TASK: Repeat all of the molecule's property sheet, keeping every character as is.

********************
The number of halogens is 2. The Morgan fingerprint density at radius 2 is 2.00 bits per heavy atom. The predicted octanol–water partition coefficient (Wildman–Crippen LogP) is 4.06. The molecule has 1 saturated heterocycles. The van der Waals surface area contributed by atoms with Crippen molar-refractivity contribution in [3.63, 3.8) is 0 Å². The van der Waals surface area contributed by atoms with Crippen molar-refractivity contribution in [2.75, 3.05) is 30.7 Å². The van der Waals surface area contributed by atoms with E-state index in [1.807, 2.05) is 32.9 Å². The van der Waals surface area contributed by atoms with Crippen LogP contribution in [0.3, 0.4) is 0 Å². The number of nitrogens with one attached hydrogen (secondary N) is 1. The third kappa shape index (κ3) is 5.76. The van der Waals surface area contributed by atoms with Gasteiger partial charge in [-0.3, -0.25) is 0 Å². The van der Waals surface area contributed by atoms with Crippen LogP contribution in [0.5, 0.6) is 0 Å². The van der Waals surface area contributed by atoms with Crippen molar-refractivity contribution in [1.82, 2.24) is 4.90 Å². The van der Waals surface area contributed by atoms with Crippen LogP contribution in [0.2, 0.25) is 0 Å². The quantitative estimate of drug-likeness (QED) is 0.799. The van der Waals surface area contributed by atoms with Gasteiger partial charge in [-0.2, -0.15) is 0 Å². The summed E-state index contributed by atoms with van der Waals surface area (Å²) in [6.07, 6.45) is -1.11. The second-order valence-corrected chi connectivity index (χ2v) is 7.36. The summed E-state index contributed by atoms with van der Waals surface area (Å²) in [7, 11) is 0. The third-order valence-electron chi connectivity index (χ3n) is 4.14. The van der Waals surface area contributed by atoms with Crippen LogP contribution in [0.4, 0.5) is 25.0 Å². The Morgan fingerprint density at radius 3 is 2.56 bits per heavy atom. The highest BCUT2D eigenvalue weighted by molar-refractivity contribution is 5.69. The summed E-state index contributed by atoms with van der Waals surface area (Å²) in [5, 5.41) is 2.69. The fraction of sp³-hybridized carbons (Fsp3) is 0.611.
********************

The number of halogens is 2. The Morgan fingerprint density at radius 2 is 2.00 bits per heavy atom. The predicted octanol–water partition coefficient (Wildman–Crippen LogP) is 4.06. The molecule has 1 saturated heterocycles. The van der Waals surface area contributed by atoms with Crippen molar-refractivity contribution in [3.63, 3.8) is 0 Å². The van der Waals surface area contributed by atoms with Crippen molar-refractivity contribution in [2.75, 3.05) is 30.7 Å². The van der Waals surface area contributed by atoms with E-state index in [1.807, 2.05) is 32.9 Å². The van der Waals surface area contributed by atoms with Crippen LogP contribution in [0.3, 0.4) is 0 Å². The number of nitrogens with one attached hydrogen (secondary N) is 1. The third kappa shape index (κ3) is 5.76. The van der Waals surface area contributed by atoms with Gasteiger partial charge in [-0.3, -0.25) is 0 Å². The van der Waals surface area contributed by atoms with Crippen LogP contribution in [0.5, 0.6) is 0 Å². The van der Waals surface area contributed by atoms with Crippen molar-refractivity contribution in [1.82, 2.24) is 4.90 Å². The van der Waals surface area contributed by atoms with Crippen LogP contribution in [0.2, 0.25) is 0 Å². The quantitative estimate of drug-likeness (QED) is 0.799. The van der Waals surface area contributed by atoms with Gasteiger partial charge in [-0.2, -0.15) is 0 Å². The summed E-state index contributed by atoms with van der Waals surface area (Å²) in [6.07, 6.45) is -1.11. The second-order valence-corrected chi connectivity index (χ2v) is 7.36. The summed E-state index contributed by atoms with van der Waals surface area (Å²) in [7, 11) is 0. The third-order valence-electron chi connectivity index (χ3n) is 4.14. The van der Waals surface area contributed by atoms with Crippen LogP contribution in [0.4, 0.5) is 25.0 Å². The Morgan fingerprint density at radius 3 is 2.56 bits per heavy atom. The highest BCUT2D eigenvalue weighted by molar-refractivity contribution is 5.69. The summed E-state index contributed by atoms with van der Waals surface area (Å²) in [5, 5.41) is 2.69. The fraction of sp³-hybridized carbons (Fsp3) is 0.611.